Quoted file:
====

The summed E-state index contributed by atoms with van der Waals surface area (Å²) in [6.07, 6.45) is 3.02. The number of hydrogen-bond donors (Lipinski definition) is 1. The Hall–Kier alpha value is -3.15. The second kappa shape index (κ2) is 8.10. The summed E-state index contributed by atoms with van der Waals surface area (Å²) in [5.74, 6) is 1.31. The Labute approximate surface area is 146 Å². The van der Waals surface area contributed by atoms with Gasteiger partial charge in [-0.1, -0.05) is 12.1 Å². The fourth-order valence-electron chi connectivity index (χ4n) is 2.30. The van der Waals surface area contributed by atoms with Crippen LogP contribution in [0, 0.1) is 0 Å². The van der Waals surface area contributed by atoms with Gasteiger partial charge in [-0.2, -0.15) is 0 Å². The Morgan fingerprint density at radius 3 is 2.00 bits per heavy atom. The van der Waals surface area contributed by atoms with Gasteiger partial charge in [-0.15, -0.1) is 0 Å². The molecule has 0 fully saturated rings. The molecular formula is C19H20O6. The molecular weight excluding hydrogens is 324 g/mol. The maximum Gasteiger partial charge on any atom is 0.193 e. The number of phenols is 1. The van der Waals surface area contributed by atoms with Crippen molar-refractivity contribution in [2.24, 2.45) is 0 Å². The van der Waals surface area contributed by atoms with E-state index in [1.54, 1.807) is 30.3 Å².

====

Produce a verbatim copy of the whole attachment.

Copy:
The summed E-state index contributed by atoms with van der Waals surface area (Å²) in [6.07, 6.45) is 3.02. The number of hydrogen-bond donors (Lipinski definition) is 1. The Hall–Kier alpha value is -3.15. The second kappa shape index (κ2) is 8.10. The summed E-state index contributed by atoms with van der Waals surface area (Å²) in [5.74, 6) is 1.31. The Labute approximate surface area is 146 Å². The van der Waals surface area contributed by atoms with Gasteiger partial charge in [-0.1, -0.05) is 12.1 Å². The fourth-order valence-electron chi connectivity index (χ4n) is 2.30. The van der Waals surface area contributed by atoms with Crippen LogP contribution in [0, 0.1) is 0 Å². The van der Waals surface area contributed by atoms with Gasteiger partial charge in [-0.2, -0.15) is 0 Å². The Morgan fingerprint density at radius 3 is 2.00 bits per heavy atom. The van der Waals surface area contributed by atoms with Gasteiger partial charge in [-0.15, -0.1) is 0 Å². The molecule has 0 fully saturated rings. The molecular formula is C19H20O6. The molecular weight excluding hydrogens is 324 g/mol. The maximum Gasteiger partial charge on any atom is 0.193 e. The number of phenols is 1. The van der Waals surface area contributed by atoms with Crippen molar-refractivity contribution in [2.24, 2.45) is 0 Å². The van der Waals surface area contributed by atoms with E-state index in [1.54, 1.807) is 30.3 Å².